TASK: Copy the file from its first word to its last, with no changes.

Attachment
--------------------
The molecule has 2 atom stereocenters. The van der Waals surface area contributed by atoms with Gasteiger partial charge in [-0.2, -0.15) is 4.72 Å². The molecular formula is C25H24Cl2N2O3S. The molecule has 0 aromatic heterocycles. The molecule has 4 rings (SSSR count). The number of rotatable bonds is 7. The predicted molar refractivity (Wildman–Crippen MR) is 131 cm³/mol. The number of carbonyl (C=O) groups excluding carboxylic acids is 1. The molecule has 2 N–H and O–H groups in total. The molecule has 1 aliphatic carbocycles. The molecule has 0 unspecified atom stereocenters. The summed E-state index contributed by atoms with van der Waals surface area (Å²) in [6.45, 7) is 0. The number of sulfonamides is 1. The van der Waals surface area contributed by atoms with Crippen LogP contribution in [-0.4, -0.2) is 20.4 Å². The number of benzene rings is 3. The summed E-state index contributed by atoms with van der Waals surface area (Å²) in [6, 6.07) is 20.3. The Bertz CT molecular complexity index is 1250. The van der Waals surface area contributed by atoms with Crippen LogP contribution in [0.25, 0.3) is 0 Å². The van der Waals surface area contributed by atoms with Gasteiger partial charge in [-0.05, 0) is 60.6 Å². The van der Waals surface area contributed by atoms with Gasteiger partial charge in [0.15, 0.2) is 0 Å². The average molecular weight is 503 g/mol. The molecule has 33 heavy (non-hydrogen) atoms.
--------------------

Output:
The molecule has 2 atom stereocenters. The van der Waals surface area contributed by atoms with Gasteiger partial charge in [-0.2, -0.15) is 4.72 Å². The molecular formula is C25H24Cl2N2O3S. The molecule has 0 aromatic heterocycles. The molecule has 4 rings (SSSR count). The number of rotatable bonds is 7. The predicted molar refractivity (Wildman–Crippen MR) is 131 cm³/mol. The number of carbonyl (C=O) groups excluding carboxylic acids is 1. The molecule has 2 N–H and O–H groups in total. The molecule has 1 aliphatic carbocycles. The molecule has 0 unspecified atom stereocenters. The summed E-state index contributed by atoms with van der Waals surface area (Å²) in [6.45, 7) is 0. The number of sulfonamides is 1. The van der Waals surface area contributed by atoms with Crippen LogP contribution in [-0.4, -0.2) is 20.4 Å². The number of benzene rings is 3. The summed E-state index contributed by atoms with van der Waals surface area (Å²) in [6, 6.07) is 20.3. The Bertz CT molecular complexity index is 1250. The van der Waals surface area contributed by atoms with Crippen LogP contribution in [0.25, 0.3) is 0 Å². The van der Waals surface area contributed by atoms with Gasteiger partial charge in [-0.05, 0) is 60.6 Å². The van der Waals surface area contributed by atoms with Gasteiger partial charge in [0.15, 0.2) is 0 Å². The average molecular weight is 503 g/mol. The molecule has 33 heavy (non-hydrogen) atoms.